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About this Piece

Composed: 1990

Duration: 15 minutes

Instrumentation: flute ( = piccolo), clarinet ( = bass clarinet), horn, trumpet, bass trombone, percussion, piano, and double bass

First Performance: July 1, 1990, Music of Our Time, Indiana University, Harvey Sollberger, conducting

First Los Angeles Philharmonic New Music Group performance: April 26, 1993, Esa-Pekka Salonen conducting

Dionysus came about by virtue of a curious intersection of factors, considerations as apparently remote as the late work of Euripides and the exploration of chaos theory. As my title indicates, the Greek master was primary. In his introduction to the University of Chicago edition of The Bacchae, William Arrowsmith observes: "the personified necessities of the Euripidean stage are not mere naturalistic psychological symbols. They are precisely daimones, the great powers that stalk the world ... the source of man's very condition, the necessities which determine his life." Already captivated by a collaborative theatrical project with Japanese director Tadashi Suzuki, my attention was further concentrated by Arrowsmith's perspective, and I considered anew not only the contradictory faces of Dionysus (god - man, nourish - destroyer) but the underlying forces, the daimones, that his multivalent presence in The Bacchae manifests. It was evident that there were both elevated and savage, vulnerable and implacable aspects to Euripides' manifestation. I decided to seek a musical abstraction and restatement of these dynamic strata, seeing in the sheer forces between them the source of the drama's power.

In another sector of my life, there was simultaneously a growing interest in the possible applicability to music of the non-linear world of "chaos," a word that also has its roots in Greece, but has become the focus of widespread interest among scientists. It promises increasing comprehension of what had seemed the intractably unpredictable behaviors of certain natural phenomena: the fluttering of a flag, the path of a fly, the fluctuations of weather.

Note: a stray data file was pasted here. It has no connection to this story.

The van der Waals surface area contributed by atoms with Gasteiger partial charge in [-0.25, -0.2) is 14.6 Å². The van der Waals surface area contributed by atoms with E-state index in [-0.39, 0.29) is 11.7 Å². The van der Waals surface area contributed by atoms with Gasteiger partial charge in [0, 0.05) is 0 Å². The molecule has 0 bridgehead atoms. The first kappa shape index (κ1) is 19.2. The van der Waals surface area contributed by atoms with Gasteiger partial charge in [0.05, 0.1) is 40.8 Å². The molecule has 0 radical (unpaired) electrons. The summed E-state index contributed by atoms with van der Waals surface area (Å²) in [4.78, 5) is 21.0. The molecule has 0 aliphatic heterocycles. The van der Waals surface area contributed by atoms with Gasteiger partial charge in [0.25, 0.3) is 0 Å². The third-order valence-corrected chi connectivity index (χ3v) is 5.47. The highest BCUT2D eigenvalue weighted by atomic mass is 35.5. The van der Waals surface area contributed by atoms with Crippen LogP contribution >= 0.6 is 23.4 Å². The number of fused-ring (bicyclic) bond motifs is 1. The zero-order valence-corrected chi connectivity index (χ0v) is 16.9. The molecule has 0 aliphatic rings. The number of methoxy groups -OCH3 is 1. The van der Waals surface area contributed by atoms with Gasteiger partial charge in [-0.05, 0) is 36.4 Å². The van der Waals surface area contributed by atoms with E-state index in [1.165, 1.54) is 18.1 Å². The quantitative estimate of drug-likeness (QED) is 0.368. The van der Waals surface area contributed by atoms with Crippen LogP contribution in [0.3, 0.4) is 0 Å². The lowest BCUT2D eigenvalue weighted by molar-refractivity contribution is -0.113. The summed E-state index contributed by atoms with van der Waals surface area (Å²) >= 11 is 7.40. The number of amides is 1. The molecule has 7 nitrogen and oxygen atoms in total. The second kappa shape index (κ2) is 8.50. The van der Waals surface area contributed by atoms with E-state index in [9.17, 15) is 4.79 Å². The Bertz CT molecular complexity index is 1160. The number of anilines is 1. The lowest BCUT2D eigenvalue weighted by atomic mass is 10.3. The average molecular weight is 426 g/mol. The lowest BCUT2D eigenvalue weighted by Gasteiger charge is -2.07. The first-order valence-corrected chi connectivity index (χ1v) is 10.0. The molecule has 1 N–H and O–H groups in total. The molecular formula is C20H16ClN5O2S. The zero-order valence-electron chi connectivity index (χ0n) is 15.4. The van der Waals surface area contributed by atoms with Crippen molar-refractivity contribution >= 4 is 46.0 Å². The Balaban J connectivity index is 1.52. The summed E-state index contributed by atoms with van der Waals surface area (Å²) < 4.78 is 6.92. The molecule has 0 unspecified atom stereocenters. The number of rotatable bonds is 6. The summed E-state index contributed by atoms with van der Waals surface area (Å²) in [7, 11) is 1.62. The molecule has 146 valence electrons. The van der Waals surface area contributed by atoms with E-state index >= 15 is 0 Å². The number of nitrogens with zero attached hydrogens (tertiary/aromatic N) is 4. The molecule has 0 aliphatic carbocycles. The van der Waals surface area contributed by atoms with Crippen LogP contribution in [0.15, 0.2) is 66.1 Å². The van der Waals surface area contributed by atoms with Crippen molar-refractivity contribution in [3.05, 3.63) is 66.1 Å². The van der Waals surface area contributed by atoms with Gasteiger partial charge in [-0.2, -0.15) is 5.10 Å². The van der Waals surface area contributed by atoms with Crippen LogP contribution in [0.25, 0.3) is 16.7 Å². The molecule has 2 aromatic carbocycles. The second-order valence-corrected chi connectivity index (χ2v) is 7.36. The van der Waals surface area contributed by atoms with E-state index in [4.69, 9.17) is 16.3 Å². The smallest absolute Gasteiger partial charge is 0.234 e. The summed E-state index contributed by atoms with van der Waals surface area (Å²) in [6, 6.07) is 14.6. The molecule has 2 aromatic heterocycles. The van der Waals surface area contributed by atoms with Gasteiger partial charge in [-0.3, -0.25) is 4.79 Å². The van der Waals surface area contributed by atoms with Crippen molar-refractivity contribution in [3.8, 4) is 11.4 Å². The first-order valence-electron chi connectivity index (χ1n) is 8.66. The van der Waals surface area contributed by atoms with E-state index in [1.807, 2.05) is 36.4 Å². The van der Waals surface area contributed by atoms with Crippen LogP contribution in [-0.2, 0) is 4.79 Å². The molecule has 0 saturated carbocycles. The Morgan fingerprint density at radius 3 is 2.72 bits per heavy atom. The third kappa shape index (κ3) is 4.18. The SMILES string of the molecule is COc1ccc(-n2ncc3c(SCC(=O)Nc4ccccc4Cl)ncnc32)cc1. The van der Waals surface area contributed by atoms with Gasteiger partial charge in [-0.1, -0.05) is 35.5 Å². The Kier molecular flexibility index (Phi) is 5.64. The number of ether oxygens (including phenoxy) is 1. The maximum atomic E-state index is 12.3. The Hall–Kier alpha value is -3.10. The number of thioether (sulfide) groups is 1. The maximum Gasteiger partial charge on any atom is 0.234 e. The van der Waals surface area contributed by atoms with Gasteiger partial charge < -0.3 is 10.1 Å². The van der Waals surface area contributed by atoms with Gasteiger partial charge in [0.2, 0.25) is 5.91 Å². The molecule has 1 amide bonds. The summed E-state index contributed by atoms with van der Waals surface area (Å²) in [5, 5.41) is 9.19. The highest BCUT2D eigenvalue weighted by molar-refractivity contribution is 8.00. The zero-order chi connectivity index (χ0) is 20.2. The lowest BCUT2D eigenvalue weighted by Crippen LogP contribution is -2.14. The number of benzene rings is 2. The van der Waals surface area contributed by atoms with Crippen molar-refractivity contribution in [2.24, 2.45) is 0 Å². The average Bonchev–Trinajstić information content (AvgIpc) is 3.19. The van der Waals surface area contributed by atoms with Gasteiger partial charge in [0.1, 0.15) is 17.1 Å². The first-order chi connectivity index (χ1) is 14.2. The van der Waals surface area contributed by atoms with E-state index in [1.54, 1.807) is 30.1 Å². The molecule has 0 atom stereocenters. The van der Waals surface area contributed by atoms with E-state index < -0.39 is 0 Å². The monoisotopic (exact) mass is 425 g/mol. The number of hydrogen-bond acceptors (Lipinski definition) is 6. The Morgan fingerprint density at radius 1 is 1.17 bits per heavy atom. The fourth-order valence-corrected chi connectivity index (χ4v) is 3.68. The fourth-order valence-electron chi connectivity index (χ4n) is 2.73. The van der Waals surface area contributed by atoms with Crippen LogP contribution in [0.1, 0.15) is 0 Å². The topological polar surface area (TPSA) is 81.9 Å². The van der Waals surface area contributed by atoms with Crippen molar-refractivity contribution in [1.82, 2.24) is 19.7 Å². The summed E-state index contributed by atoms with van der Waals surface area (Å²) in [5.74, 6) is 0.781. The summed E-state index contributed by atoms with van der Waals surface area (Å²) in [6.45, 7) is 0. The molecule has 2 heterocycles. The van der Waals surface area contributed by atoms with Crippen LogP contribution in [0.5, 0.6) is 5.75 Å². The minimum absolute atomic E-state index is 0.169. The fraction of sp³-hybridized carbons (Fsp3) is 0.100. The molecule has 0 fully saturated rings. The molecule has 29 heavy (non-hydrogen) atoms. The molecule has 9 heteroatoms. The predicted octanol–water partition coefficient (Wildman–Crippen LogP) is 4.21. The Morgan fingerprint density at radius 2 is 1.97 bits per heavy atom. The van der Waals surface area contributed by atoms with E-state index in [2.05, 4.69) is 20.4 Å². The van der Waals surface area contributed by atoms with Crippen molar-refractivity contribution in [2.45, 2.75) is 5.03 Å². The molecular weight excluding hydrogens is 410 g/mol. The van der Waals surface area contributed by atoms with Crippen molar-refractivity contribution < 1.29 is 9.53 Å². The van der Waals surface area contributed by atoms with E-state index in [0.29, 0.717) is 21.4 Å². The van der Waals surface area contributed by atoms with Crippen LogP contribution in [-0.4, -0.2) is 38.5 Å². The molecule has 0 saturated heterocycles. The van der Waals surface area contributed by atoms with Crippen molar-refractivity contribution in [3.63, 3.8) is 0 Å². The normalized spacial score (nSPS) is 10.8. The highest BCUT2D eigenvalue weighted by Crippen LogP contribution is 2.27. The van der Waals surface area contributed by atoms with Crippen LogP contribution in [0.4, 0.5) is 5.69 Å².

Dionysus is an octet which pits a group including piccolo, clarinet, percussion, and contrabass against another comprising trumpet, horn, bass trombone, and piano. There are two harmonic strata to which the instrumental groups are assigned, and the piece is a relentless exploration of the interplay between these two strata. The alternation of harmonic layers becomes gradually more rapid until slightly after the midpoint when it achieves a regular 4 against 5. At this point, the texture shifts from chordal to individual attacks and begins to temporally expand.

The formal shape of the whole fifteen minutes includes provision for four asymmetrical appearances of solo material in the piccolo and trumpet parts. These, like the intractable alterations of the two harmonic worlds, tend toward the extreme. The work's proportions derive from the Hénon attractor, one of the more interesting non-linear systems that have come to light in chaos theory. This composition involves, as does much of my work, a blend of metaphor and pragmatics.

Dionysus was commissioned by Indiana University and premièred on Music of Our Time by the New Music Ensemble, Harvey Sollberger, conductor, July 1, 1990.

- Roger Reynolds